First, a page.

So where do you go on a rainy Saturday afternoon in Manchester? Not far for sure. So after a short trip over the M60 ring road we visited Sale.Sale is a nice little suburb in south Manchester. Sale is a part of Trafford Council, one of the rare Conservative controlled areas of Greater Manchester. The Trafford borough is an area of extremes from the uber wealthy areas of Hale and Bowdon compared to the down-at-heel areas such as Old Trafford and Stretford. Sale firmly fits in-between them – a middle class neighbourhood with chav elements from Sale West and Northern Moor.
We have quite a bit of a back history with Sale. Neil lived there as a kid. My best mate lives there. More recently, for the last 14 years, we’ve been regulars at the Pop Quiz at the Railway Pub.One of the plus points of choosing Sale as a place to visit is that it has a really good range of charity shops. The charity shops are in close vicinity to each other so it’s very easy to ping-pong from one to another. Sale charity shops are firmly mid-range, with an interesting selection of books. I picked up a copy of ‘Girl,Interrupted’ by Susanna Kaysen. It’s a cracking read and I would definitely recommend it as an insight into mental illness. Neil has found it rather miss than hit for record finds. Although Marc Riley, a 6 Music DJ, used to trawl these shops for a feature on the short lived, but much loved radio show ‘Mint’.
The rest of the shops on the pedestrianized main street and precinct are fairly high street and predictable. The precinct is one of those 1970s concrete style uninspiring numbers, whilst the pedestrianized high street is a mix of new and Victorian buildings. Unfortunately the recession has hit here and there were a number of empty shop fronts. Textile Direct were having a closing down sale and I picked up a few bargains.The main supermarket in the town is Sainsbury’s. Although word of warning, the car park can be very busy and much to my annoyance car accidents can occur – long story. So watch out. There is a Marks and Spencer’s food shop which is rather handy. Although I hope they have sorted out the air-conditioning as it could be Siberian in the height of summer.
Parking in Sale is very controlled. Private housing is very close to the town centre and as a result they run a residents permit scheme. Although you can, if you are lucky, find two hours free parking. Otherwise there’s on-street metered parking, multi-storey or paid parking at the local supermarkets. They are pretty hot for parking control in Sale, so follow the restrictions.The great thing about Sale is that it’s on the Metrolink tram line. I reckon it takes about 20 minutes to get from Manchester city centre to Sale. Although the line does pass nearby to Manchester United’s ground, so on a match day the Metrolink can be hellish. So it’s worth checking out the times of the matches. The same goes for Lancashire Cricket ground, but they have a much nicer clientele. The biggest drawback to the tram link is that it’s too closes to the canal. At night you can see some of the canal’s furry residents scurrying about.
The canal cuts through the centre of Sale and you find lots of barges parked up here. If you are thinking of taking a canal holiday, definitely stop off here. There is the King’s Ransom pub on the canal side. The locals use the canal pathway for jogging and dog walking. It’s a lovely place to get respite from city living too.There are plenty of restaurants in Sale. We tend to frequent the Massala Lounge for our Quiz related meals out. It’s pretty good. There used to be a fantastic Spanish restaurant in the early 2000s, but sadly that’s closed. I would check out Tripadvisor for current recommendations. A few coffee shops such as Café Nero and Costa have sprung up in recent years, which confirms Sale’s status as a nice neighbourhood.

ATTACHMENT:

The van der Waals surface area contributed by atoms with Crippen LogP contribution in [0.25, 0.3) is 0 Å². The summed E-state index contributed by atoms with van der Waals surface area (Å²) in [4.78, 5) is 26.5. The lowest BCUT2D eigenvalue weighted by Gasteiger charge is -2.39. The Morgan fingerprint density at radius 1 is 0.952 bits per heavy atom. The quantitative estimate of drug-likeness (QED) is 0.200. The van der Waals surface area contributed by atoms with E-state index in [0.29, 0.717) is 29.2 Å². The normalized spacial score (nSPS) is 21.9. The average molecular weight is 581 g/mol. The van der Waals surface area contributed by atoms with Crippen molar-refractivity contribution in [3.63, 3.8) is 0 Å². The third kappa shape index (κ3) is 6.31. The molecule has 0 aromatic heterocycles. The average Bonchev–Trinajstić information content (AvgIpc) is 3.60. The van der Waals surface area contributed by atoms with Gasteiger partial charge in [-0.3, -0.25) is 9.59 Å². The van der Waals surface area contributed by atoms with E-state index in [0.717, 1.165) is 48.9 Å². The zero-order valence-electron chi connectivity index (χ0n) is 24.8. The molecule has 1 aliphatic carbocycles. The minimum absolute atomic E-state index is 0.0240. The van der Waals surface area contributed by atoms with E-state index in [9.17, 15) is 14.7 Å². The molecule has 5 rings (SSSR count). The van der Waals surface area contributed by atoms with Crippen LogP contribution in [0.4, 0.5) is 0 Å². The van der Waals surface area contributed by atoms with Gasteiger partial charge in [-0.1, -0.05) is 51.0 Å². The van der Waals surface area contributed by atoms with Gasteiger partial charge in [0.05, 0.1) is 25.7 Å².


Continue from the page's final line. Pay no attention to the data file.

We, well Neil more than me, are regulars at the Sale Pop Quiz at the Railway pub. The Railway is a down-to-earth pub near the canal, which cuts through the town. A few years back it had a well needed makeover, although it does still attract the odd nutter – now that is too long a story. John, the barman is fab. It’s a dog friendly pub too. Shilling, a dog of indeterminate origin, is known to go begging round the tables for crisps and pork scratching’s. Recently there was a gorgeous sheepdog and German Shepherd cross who kept carrying its ball around the pub – much cuter than Shilling. Word of warning about the Tuesday night pop quiz – it’s hard, really hard. The quiz consists of many short music clips rather than music trivia. Unless you are really good, like a music genius, don’t bother. Seriously, it’s hard stuff and for some bizarre reason the only things I’m quite good at recognising are 1950s intros.
A real draw to Sale is the Waterside Arts Centre. I remember when it was just a dodgy car park, but the Council have managed to transform it into an Arts and Council services centre with a nice canal side walkway. It also has restaurants and a large bar. I’ve only been to the art gallery bit and that was lovely. We must check out a gig there someday soon.There are some chav / nutter elements to Sale, but that is to be expected with some of the tough council estates on the Sale borders. All-in-all I think Sale is ace and worth a visit. Make sure you pop into the Railway to say hello to John and have a pint. It may not be the classiest pub in Sale, but it’s one of the friendliest.